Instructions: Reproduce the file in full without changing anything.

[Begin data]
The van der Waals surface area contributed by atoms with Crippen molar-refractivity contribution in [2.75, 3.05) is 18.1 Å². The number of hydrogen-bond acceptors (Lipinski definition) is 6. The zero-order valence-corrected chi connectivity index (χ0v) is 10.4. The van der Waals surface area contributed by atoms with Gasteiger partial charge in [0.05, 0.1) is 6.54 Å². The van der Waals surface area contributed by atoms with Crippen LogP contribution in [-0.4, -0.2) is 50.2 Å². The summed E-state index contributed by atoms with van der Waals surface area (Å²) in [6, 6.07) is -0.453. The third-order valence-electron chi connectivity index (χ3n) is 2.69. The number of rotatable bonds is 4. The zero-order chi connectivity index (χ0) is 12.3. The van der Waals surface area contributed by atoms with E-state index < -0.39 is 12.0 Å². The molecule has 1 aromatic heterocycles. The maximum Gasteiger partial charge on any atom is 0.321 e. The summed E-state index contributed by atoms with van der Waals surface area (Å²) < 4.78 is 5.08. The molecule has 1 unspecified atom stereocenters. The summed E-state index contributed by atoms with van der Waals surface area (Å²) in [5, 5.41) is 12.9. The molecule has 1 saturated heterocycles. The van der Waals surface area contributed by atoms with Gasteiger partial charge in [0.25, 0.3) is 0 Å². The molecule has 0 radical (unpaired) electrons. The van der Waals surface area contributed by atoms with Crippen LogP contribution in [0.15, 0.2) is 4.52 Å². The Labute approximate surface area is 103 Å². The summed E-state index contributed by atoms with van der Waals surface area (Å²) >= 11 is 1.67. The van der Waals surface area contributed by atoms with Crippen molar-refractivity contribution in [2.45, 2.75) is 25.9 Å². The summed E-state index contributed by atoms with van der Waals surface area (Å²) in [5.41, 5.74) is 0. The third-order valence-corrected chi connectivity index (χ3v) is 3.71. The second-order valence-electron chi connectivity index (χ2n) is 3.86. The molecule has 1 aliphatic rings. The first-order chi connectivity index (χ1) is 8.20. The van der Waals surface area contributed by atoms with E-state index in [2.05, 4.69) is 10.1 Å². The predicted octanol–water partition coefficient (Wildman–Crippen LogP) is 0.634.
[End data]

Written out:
The van der Waals surface area contributed by atoms with Crippen molar-refractivity contribution in [2.75, 3.05) is 18.1 Å². The number of hydrogen-bond acceptors (Lipinski definition) is 6. The zero-order valence-corrected chi connectivity index (χ0v) is 10.4. The van der Waals surface area contributed by atoms with Gasteiger partial charge in [0.05, 0.1) is 6.54 Å². The van der Waals surface area contributed by atoms with Crippen LogP contribution in [-0.4, -0.2) is 50.2 Å². The summed E-state index contributed by atoms with van der Waals surface area (Å²) in [6, 6.07) is -0.453. The third-order valence-electron chi connectivity index (χ3n) is 2.69. The number of rotatable bonds is 4. The zero-order chi connectivity index (χ0) is 12.3. The van der Waals surface area contributed by atoms with E-state index < -0.39 is 12.0 Å². The molecule has 1 aromatic heterocycles. The maximum Gasteiger partial charge on any atom is 0.321 e. The summed E-state index contributed by atoms with van der Waals surface area (Å²) < 4.78 is 5.08. The molecule has 1 unspecified atom stereocenters. The summed E-state index contributed by atoms with van der Waals surface area (Å²) in [5, 5.41) is 12.9. The molecule has 1 saturated heterocycles. The van der Waals surface area contributed by atoms with Gasteiger partial charge in [0.25, 0.3) is 0 Å². The molecule has 0 radical (unpaired) electrons. The van der Waals surface area contributed by atoms with Crippen LogP contribution in [0.15, 0.2) is 4.52 Å². The Labute approximate surface area is 103 Å². The summed E-state index contributed by atoms with van der Waals surface area (Å²) >= 11 is 1.67. The van der Waals surface area contributed by atoms with Crippen molar-refractivity contribution in [2.45, 2.75) is 25.9 Å². The summed E-state index contributed by atoms with van der Waals surface area (Å²) in [5.41, 5.74) is 0. The third-order valence-corrected chi connectivity index (χ3v) is 3.71. The second-order valence-electron chi connectivity index (χ2n) is 3.86. The molecule has 1 aliphatic rings. The first-order chi connectivity index (χ1) is 8.20. The van der Waals surface area contributed by atoms with E-state index in [2.05, 4.69) is 10.1 Å². The predicted octanol–water partition coefficient (Wildman–Crippen LogP) is 0.634.